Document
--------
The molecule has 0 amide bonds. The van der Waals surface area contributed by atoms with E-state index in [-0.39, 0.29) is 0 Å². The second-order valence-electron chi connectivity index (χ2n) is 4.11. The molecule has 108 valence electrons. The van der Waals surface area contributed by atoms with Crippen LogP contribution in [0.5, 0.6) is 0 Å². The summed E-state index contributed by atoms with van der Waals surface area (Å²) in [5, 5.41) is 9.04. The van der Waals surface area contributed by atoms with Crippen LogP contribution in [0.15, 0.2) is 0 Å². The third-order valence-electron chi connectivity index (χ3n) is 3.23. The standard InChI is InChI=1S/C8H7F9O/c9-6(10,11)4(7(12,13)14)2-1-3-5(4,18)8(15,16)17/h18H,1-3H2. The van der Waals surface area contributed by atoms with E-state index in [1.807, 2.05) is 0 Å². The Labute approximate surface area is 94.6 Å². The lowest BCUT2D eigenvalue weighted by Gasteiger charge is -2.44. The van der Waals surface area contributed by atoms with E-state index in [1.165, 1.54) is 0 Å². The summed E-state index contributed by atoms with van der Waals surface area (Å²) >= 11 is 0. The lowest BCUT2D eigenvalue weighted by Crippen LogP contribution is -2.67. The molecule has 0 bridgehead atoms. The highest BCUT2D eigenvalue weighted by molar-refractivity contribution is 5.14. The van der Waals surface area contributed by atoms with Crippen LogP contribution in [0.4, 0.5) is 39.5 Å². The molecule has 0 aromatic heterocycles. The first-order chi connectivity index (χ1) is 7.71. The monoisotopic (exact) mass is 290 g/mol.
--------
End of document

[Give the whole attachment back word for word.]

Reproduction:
The molecule has 0 amide bonds. The van der Waals surface area contributed by atoms with E-state index in [-0.39, 0.29) is 0 Å². The second-order valence-electron chi connectivity index (χ2n) is 4.11. The molecule has 108 valence electrons. The van der Waals surface area contributed by atoms with Crippen LogP contribution in [0.5, 0.6) is 0 Å². The summed E-state index contributed by atoms with van der Waals surface area (Å²) in [5, 5.41) is 9.04. The van der Waals surface area contributed by atoms with Crippen LogP contribution in [0.15, 0.2) is 0 Å². The third-order valence-electron chi connectivity index (χ3n) is 3.23. The standard InChI is InChI=1S/C8H7F9O/c9-6(10,11)4(7(12,13)14)2-1-3-5(4,18)8(15,16)17/h18H,1-3H2. The van der Waals surface area contributed by atoms with E-state index in [1.807, 2.05) is 0 Å². The Labute approximate surface area is 94.6 Å². The lowest BCUT2D eigenvalue weighted by Gasteiger charge is -2.44. The van der Waals surface area contributed by atoms with E-state index in [1.165, 1.54) is 0 Å². The summed E-state index contributed by atoms with van der Waals surface area (Å²) >= 11 is 0. The lowest BCUT2D eigenvalue weighted by Crippen LogP contribution is -2.67. The molecule has 0 bridgehead atoms. The highest BCUT2D eigenvalue weighted by molar-refractivity contribution is 5.14. The van der Waals surface area contributed by atoms with Crippen LogP contribution in [0.4, 0.5) is 39.5 Å². The molecule has 0 aromatic heterocycles. The first-order chi connectivity index (χ1) is 7.71. The monoisotopic (exact) mass is 290 g/mol.